New York

“Architectural Art: Affirming the Design Relationships”

Despite the claims of its title, this exhibition affirmed nothing but its own naive pomposity, its narrow vision, and its stale premise. The conceptual organization was so vague that it took enormous concentration to see the work—some of which is quite good—amid the curatorial haze. Despite the downpour of information and interpretive materials accompanying this exhibition, all of the effort and activity produced only a drizzle of sense.

One of the explanations provided for staging this exhibition now was that there are finally sufficient examples of architectural art and of collaborations between artists and architects to warrant it. New data creates the opportunity to venture observations, plot directions, and flag problems, if not arrive at conclusions. Unfortunately, this information was handled so arbitrarily that the exhibition was neither a review nor a breakthrough. Architects and their buildings still occupied center ring although this was primarily a display of the work of artists. The high production quality of much of the artist’s work enhanced some bland and ordinary buildings, though it seldom challenged the architectural environment conceptually. But the significant questions concerning the idea of architectural art, its relationship to public art and perception, the bureaucratic machinations required to spawn much of this work, and the many forms collaboration can take were never fully formulated.

The exhibition was divided into four parts. The introduction presented a scant and strange selection of historical precedents for architectural art in New York. The second section was devoted to the work of 11 artists who, using a variety of media, make architectural art. In a third area, the focus shifted to four public sites that employed architectural art and artist/architect collaborations extensively. In the final section, four projects by artist/architect teams, specifically commissioned for the exhibition, were displayed. The teams were selected from different cities in the United States, in order to make regional factors a supposedly meaningful variable. This gesture seemed gratuitous, like so many in this exhibition; it was another case of a tentatively presented issue pursued with no intensity.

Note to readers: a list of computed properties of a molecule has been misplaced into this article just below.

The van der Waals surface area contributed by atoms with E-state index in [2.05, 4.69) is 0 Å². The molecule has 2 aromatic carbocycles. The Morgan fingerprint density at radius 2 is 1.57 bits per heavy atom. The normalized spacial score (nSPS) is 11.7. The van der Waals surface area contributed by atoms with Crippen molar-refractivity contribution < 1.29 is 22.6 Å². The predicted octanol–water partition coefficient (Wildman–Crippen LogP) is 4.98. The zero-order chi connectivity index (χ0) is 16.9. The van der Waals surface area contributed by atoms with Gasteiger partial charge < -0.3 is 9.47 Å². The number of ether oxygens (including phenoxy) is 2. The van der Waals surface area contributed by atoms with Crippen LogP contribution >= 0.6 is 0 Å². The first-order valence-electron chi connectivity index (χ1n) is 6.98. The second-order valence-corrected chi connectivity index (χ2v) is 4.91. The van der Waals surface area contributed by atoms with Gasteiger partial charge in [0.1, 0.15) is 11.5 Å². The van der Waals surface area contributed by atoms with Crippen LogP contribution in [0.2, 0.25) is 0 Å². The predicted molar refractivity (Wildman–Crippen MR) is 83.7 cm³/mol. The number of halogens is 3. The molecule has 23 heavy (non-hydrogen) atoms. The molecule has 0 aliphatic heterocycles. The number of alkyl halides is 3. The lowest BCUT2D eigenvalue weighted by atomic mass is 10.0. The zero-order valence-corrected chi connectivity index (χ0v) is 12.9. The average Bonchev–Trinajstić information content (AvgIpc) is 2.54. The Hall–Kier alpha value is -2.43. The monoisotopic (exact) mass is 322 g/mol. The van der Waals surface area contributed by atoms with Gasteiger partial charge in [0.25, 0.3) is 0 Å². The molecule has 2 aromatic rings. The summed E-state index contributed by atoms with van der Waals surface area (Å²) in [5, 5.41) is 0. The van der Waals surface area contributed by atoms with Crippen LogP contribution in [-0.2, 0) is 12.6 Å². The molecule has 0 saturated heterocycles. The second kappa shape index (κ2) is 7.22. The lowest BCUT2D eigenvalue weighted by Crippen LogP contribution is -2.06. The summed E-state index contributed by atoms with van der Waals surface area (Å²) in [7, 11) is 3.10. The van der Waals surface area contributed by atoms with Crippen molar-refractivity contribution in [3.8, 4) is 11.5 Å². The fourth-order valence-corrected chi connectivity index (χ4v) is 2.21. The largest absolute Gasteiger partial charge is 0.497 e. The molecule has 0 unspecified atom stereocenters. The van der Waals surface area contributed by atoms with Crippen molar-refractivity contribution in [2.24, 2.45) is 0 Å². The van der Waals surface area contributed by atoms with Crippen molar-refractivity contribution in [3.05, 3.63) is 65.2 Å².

Among the memorable work, Joyce Kozlofrs ceramic tile installations (here represented by photographs, models, and a few sample tiles) show an authority and autonomy that does not defer to the rigidities of the architectural context. Stephen Antonakos’ neon projects use a modern, technological medium to challenge the vocabulary and stasis of most architecture while creating moments of exceptional beauty. Earthquake Shelter, 1988, a collaboration by architect Fred Fisher, artist Tony Berlant, and fabricator Pamela Burgess, was a witty, rhetorical inquiry into scale, objecthood, domesticity, and regionalism. It featured a full-size bed angled and partially tucked under a huge worktable and chair; all the pieces were made of steel. (These days Californians are almost required to illuminate the effects upon the psyche of living atop a precarious geological foundation.)

Architects Tod Williams and Billie Tsien, artist Mary Miss, and fabricators Steven Iino and Peter Jevremov created Telephone Booths, 1988, a cylindrical container constructed of plywood, aluminum screening, steel, and rubber. Here the sensitive and accomplished detailing of Williams and Tsien meshed well with the material and spatial sensibilities of Miss, creating a seamless but quirky conjunction.

There were also some conspicuous omissions in this narrow and conservative roundup. Where were Vito Acconci, James Turrell, SITE, Mel Ziegler, and Kate Ericson, and others who have produced work that challenges the conventional notion of an architectural art? Ultimately, the exhibition seemed like a tribute to conservativism in the arts: formulaic solutions to the difficulties of collaboration, corporate and civic sponsorship as a new esthetic criteria, and the clubby confederation of certain prominent artists and architects. The exhibition did not affirm architectural art or the design relationship, but it did confirm that categories such as “architectural art” can be somewhat devious: here is one categorization that guides in order to restrict and segregate.

Patricia C. Phillips

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